s - aka pamper the male ego
From Bharata's Natyasastra to the
later texts on dramaturgy and poetics, Nayika has always been a topic of
interest. It is not surprising that the later texts identified many more.
In spite of so many classifications,
it is a fact that Nayika is a purely male point of view. May it be the
Natyasastra-s or the Kavyasastra-s, we see the classification to suit the
male sex. It goes without saying that all these sastra-s were written by
males. Thus the Nayika Bheda-s more or less try to emphasize that a female
is always the weaker sex. The Nayika Bheda-s are the proof highlighting
their low status in the society.
The following illustrations will
make the point clear -
more shocking is the fact that in some of the Kavya sastra-s the author
has made a separate category of "Prohibitive women" or "Varjya," where
the author cautions that men should not indulge in such women. Alas! Such
a caution was not given to women.
|1) Promiscuity seems to be a Nayaka's
birth right that does not apply to the Nayika. There is a separate category
for a nayika who has an extra marital affair, who has been termed as the
"Parakiya" (literally meaning somebody else's). Here she is only granted
the permission to indulge in one man besides her husband. If she is promiscuous,
she has been termed as "Kulta." The same criteria has not been applied
while judging the Nayaka. In fact his extra marital relations have been
glorified in "Shatha," "Dhrshtha" or "Dakshina" . Though the titles "Satha"
and "Dhrshtha" do have negative connotations, they don't appear as blasphemous
as the title of "Kulta" given to a Nayika. The bias seems to be very evident.
2) Interesting is the politics to
define a "Jyestha" and a "Kanistha." A "Dakshina" nayaka is the one who
is courteous to both his wives/women. Interestingly, the "Jyestha" or the
elder wife has been defined as the one who is the favourite of the Nayaka
and the "Kanistha" is the one who plays second fiddle. Thus "age" does
not seem to be the criteria but it is the bias of the Nayaka, which decides
the Nayika as "Jyestha" and "Kanista."
3) Even a Nayika in her teens becomes
an object of beauty and lust. Vivid examples of her in the "Agnyat Youvana"
(one who is not aware of her youth) have been written. The same does not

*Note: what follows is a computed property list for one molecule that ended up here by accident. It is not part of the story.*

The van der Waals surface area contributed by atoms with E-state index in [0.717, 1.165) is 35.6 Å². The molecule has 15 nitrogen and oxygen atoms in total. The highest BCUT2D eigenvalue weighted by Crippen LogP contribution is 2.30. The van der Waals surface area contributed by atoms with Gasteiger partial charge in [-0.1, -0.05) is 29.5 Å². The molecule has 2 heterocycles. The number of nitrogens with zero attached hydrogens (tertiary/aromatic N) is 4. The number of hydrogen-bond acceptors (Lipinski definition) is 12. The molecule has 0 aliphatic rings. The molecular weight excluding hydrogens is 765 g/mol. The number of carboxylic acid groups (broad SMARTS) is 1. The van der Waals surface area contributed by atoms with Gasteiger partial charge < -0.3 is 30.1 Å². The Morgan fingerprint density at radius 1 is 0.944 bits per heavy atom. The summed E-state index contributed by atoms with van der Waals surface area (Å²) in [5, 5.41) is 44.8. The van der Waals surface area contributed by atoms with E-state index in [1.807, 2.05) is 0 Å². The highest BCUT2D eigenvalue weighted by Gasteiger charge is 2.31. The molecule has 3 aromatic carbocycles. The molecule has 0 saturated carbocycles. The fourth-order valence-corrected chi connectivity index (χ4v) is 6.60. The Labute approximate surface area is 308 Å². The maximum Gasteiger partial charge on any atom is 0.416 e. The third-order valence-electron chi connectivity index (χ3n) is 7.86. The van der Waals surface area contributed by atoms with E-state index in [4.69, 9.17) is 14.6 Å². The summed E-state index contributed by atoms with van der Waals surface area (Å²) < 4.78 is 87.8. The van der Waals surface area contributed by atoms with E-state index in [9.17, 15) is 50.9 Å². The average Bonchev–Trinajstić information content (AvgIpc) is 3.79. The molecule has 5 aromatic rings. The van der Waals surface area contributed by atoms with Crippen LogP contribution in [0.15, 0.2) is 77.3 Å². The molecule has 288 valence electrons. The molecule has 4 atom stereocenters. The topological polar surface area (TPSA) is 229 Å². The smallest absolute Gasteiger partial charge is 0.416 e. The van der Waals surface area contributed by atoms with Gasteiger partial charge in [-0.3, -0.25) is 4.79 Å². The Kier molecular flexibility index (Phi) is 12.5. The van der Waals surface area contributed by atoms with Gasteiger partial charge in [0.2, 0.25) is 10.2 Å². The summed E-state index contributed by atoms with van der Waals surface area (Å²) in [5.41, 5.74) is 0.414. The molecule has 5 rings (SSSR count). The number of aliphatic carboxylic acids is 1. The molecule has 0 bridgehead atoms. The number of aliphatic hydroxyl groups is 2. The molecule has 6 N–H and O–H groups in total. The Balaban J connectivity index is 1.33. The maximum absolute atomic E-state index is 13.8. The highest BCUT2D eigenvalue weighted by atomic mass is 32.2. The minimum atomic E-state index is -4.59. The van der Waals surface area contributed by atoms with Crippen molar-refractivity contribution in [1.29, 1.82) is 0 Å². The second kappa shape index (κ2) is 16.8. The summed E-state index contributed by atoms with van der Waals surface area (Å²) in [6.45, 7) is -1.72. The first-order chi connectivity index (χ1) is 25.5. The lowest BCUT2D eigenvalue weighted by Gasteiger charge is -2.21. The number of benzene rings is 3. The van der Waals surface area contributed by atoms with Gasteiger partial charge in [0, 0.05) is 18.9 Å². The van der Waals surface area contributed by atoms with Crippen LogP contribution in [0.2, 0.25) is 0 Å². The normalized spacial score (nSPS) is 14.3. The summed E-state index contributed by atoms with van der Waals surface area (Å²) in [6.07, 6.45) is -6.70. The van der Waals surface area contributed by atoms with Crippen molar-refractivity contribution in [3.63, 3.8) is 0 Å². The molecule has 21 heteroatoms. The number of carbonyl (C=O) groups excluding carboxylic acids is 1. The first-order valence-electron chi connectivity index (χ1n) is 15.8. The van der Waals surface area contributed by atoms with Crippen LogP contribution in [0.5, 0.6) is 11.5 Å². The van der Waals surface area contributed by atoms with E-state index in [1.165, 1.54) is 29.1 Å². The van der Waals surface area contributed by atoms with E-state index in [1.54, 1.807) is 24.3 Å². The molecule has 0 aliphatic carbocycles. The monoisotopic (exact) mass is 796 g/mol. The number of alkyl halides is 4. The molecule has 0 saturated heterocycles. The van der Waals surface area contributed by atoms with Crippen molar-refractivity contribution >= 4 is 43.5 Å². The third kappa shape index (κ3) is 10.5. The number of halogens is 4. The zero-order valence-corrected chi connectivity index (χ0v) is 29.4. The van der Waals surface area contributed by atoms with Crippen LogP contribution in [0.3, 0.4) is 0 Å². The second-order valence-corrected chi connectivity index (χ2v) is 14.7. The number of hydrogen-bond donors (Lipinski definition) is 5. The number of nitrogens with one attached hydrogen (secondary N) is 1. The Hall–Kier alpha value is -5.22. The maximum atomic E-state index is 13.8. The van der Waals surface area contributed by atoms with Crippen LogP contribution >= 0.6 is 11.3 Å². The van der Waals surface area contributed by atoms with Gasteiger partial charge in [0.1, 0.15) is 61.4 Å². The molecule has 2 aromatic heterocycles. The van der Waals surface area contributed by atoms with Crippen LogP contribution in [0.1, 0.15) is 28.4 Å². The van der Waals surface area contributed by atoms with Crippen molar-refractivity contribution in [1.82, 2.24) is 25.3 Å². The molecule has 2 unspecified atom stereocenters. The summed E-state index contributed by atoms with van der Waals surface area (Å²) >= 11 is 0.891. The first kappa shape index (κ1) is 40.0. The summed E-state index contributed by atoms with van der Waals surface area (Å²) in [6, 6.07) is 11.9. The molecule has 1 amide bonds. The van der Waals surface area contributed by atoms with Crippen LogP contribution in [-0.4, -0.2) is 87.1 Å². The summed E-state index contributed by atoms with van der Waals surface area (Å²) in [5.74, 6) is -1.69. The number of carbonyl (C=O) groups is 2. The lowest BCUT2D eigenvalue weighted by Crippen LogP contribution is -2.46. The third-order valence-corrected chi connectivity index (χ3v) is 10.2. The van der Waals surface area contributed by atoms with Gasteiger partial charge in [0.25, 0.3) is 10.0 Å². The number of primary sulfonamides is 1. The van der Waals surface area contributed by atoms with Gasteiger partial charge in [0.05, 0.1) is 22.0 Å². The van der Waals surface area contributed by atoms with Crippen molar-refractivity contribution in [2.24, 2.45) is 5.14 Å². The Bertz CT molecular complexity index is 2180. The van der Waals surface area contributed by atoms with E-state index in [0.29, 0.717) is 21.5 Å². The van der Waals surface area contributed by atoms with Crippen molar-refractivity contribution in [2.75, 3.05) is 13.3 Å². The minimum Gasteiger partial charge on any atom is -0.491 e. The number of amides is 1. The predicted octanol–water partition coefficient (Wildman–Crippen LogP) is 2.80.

apply to the Nayaka. In fact, the Rasamanjari says that an Anabhijnya (who
is unaware of his youth and feelings of love - teenage) Nayaka will lead
4) Incredible is the criteria to
judge a nayika as "Uttama," "Madhyama" and "Adhama." If a Nayika criticizes
a Nayaka openly for being unfaithful to him, she either becomes a person
of "Madhyama" / middling, or "Adhama" /inferior Prakriti (nature). It is
only when she criticizes in a subtle manner and accepts the Nayaka-s infidelities,
she becomes the "Uttama" or superior Nayika.
5) Similar is the classification
of "Kalahantarita." Generally she has been defined as the one who is separated
due to a conflict with her Nayaka. Most of the examples dealing with this
Nayika show her repenting about the manner in which she misbehaved with
the Nayaka for his misdoings.
Being a Bharatanatyam dancer there
are innumerable questions ringing in my mind.
For how many years more are the female
classical dancers going to take pride in performing compositions of this
content? Or as usual, I am going to witness the very typical clichéd
answer that the Nayika is the ĎAtma' and the Nayaka is the "Paramatma,"
which can cleverly avoid the larger question of "Gender Bias."
I am waiting for a day when the 21st
century female classical dancer rewrites her version of Nayika Bheda-s.Anybody
Illustrations taken from Rudrata
pranita "Kavyalankara" translated by Dr. Satyadev Choudhary (Hindi).
Parimal Phadke is a Bharatanatyam
dancer, choreographer and teacher from
Pune. His remarkable contribution is the interpretation of the concept
of Nayaka in the Bharatanatyam Margam.
More info on him at http://parimal.xp.com